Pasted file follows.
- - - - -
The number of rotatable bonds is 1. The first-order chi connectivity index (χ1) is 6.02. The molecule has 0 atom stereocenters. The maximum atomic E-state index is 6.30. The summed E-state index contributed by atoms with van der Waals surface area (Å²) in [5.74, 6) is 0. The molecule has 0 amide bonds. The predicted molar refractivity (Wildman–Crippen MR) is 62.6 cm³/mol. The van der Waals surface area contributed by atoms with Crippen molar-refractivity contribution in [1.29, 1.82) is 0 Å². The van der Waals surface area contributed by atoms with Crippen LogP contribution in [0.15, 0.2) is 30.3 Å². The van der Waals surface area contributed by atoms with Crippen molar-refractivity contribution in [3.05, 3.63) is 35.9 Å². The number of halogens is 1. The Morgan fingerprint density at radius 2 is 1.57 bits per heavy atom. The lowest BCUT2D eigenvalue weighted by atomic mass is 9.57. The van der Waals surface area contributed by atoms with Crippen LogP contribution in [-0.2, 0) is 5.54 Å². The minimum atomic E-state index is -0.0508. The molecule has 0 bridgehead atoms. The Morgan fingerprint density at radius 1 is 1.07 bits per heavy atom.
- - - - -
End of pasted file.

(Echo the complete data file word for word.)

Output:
The number of rotatable bonds is 1. The first-order chi connectivity index (χ1) is 6.02. The molecule has 0 atom stereocenters. The maximum atomic E-state index is 6.30. The summed E-state index contributed by atoms with van der Waals surface area (Å²) in [5.74, 6) is 0. The molecule has 0 amide bonds. The predicted molar refractivity (Wildman–Crippen MR) is 62.6 cm³/mol. The van der Waals surface area contributed by atoms with Crippen molar-refractivity contribution in [1.29, 1.82) is 0 Å². The van der Waals surface area contributed by atoms with Crippen LogP contribution in [0.15, 0.2) is 30.3 Å². The van der Waals surface area contributed by atoms with Crippen molar-refractivity contribution in [3.05, 3.63) is 35.9 Å². The number of halogens is 1. The Morgan fingerprint density at radius 2 is 1.57 bits per heavy atom. The lowest BCUT2D eigenvalue weighted by atomic mass is 9.57. The van der Waals surface area contributed by atoms with Crippen LogP contribution in [-0.2, 0) is 5.54 Å². The minimum atomic E-state index is -0.0508. The molecule has 0 bridgehead atoms. The Morgan fingerprint density at radius 1 is 1.07 bits per heavy atom.